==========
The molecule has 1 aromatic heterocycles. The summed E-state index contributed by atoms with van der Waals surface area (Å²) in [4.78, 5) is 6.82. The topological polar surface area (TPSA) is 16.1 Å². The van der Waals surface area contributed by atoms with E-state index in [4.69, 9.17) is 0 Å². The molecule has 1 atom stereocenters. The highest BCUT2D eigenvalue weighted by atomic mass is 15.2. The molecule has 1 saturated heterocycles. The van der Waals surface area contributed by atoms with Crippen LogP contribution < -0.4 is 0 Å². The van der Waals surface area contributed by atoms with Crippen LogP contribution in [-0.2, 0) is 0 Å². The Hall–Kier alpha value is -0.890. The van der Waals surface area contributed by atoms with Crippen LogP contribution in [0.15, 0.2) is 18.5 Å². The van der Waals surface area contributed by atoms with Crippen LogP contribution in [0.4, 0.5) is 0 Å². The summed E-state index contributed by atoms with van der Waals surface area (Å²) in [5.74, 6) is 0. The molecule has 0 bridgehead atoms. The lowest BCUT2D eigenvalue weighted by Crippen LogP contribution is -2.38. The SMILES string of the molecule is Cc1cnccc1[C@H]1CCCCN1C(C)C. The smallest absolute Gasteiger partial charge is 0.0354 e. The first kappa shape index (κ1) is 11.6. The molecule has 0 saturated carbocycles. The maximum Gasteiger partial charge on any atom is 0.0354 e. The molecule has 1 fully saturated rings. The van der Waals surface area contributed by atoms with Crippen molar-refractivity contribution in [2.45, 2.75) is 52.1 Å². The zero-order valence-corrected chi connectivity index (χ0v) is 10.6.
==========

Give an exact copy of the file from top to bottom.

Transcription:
The molecule has 1 aromatic heterocycles. The summed E-state index contributed by atoms with van der Waals surface area (Å²) in [4.78, 5) is 6.82. The topological polar surface area (TPSA) is 16.1 Å². The van der Waals surface area contributed by atoms with E-state index in [4.69, 9.17) is 0 Å². The molecule has 1 atom stereocenters. The highest BCUT2D eigenvalue weighted by atomic mass is 15.2. The molecule has 1 saturated heterocycles. The van der Waals surface area contributed by atoms with Crippen LogP contribution < -0.4 is 0 Å². The van der Waals surface area contributed by atoms with Crippen LogP contribution in [-0.2, 0) is 0 Å². The Hall–Kier alpha value is -0.890. The van der Waals surface area contributed by atoms with Crippen LogP contribution in [0.15, 0.2) is 18.5 Å². The van der Waals surface area contributed by atoms with Crippen LogP contribution in [0.4, 0.5) is 0 Å². The summed E-state index contributed by atoms with van der Waals surface area (Å²) in [5.74, 6) is 0. The molecule has 0 bridgehead atoms. The lowest BCUT2D eigenvalue weighted by Crippen LogP contribution is -2.38. The SMILES string of the molecule is Cc1cnccc1[C@H]1CCCCN1C(C)C. The smallest absolute Gasteiger partial charge is 0.0354 e. The first kappa shape index (κ1) is 11.6. The molecule has 0 saturated carbocycles. The maximum Gasteiger partial charge on any atom is 0.0354 e. The molecule has 1 fully saturated rings. The van der Waals surface area contributed by atoms with Crippen molar-refractivity contribution in [2.45, 2.75) is 52.1 Å². The zero-order valence-corrected chi connectivity index (χ0v) is 10.6.